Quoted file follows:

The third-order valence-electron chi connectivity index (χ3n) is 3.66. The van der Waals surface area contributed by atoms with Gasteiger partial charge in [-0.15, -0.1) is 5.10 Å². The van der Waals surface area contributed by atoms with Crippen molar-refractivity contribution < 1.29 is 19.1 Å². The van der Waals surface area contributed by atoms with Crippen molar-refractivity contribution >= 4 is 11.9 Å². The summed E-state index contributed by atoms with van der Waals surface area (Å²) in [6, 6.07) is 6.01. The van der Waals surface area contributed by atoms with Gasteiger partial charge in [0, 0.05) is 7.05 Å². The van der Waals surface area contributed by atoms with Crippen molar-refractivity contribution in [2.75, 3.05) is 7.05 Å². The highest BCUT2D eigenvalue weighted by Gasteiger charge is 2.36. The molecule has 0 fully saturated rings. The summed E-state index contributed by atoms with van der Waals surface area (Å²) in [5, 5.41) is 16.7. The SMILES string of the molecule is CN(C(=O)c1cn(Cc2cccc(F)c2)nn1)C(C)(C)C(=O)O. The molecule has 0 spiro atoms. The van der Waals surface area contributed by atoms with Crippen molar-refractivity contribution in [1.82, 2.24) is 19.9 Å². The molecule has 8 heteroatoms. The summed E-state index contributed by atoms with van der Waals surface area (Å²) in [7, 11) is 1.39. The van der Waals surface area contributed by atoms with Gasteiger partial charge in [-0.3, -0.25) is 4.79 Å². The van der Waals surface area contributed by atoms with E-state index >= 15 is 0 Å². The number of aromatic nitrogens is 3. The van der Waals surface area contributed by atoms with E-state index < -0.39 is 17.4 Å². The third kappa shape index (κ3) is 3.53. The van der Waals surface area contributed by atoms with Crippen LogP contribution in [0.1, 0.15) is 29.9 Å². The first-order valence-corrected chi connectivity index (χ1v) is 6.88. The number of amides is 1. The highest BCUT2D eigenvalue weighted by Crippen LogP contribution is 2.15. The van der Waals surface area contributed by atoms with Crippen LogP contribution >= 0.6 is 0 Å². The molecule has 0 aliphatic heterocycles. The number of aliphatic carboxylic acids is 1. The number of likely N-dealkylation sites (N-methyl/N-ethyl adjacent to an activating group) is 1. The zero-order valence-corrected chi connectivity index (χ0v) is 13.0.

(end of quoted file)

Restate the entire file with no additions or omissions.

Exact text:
The third-order valence-electron chi connectivity index (χ3n) is 3.66. The van der Waals surface area contributed by atoms with Gasteiger partial charge in [-0.15, -0.1) is 5.10 Å². The van der Waals surface area contributed by atoms with Crippen molar-refractivity contribution < 1.29 is 19.1 Å². The van der Waals surface area contributed by atoms with Crippen molar-refractivity contribution >= 4 is 11.9 Å². The summed E-state index contributed by atoms with van der Waals surface area (Å²) in [6, 6.07) is 6.01. The van der Waals surface area contributed by atoms with Gasteiger partial charge in [0, 0.05) is 7.05 Å². The van der Waals surface area contributed by atoms with Crippen molar-refractivity contribution in [2.75, 3.05) is 7.05 Å². The highest BCUT2D eigenvalue weighted by Gasteiger charge is 2.36. The molecule has 0 fully saturated rings. The summed E-state index contributed by atoms with van der Waals surface area (Å²) in [5, 5.41) is 16.7. The SMILES string of the molecule is CN(C(=O)c1cn(Cc2cccc(F)c2)nn1)C(C)(C)C(=O)O. The molecule has 0 spiro atoms. The van der Waals surface area contributed by atoms with Crippen molar-refractivity contribution in [1.82, 2.24) is 19.9 Å². The molecule has 8 heteroatoms. The summed E-state index contributed by atoms with van der Waals surface area (Å²) in [7, 11) is 1.39. The van der Waals surface area contributed by atoms with Gasteiger partial charge in [-0.3, -0.25) is 4.79 Å². The van der Waals surface area contributed by atoms with E-state index >= 15 is 0 Å². The number of aromatic nitrogens is 3. The van der Waals surface area contributed by atoms with E-state index < -0.39 is 17.4 Å². The third kappa shape index (κ3) is 3.53. The van der Waals surface area contributed by atoms with Crippen LogP contribution in [0.1, 0.15) is 29.9 Å². The first-order valence-corrected chi connectivity index (χ1v) is 6.88. The number of amides is 1. The highest BCUT2D eigenvalue weighted by Crippen LogP contribution is 2.15. The van der Waals surface area contributed by atoms with Crippen LogP contribution >= 0.6 is 0 Å². The molecule has 0 aliphatic heterocycles. The number of aliphatic carboxylic acids is 1. The number of likely N-dealkylation sites (N-methyl/N-ethyl adjacent to an activating group) is 1. The zero-order valence-corrected chi connectivity index (χ0v) is 13.0.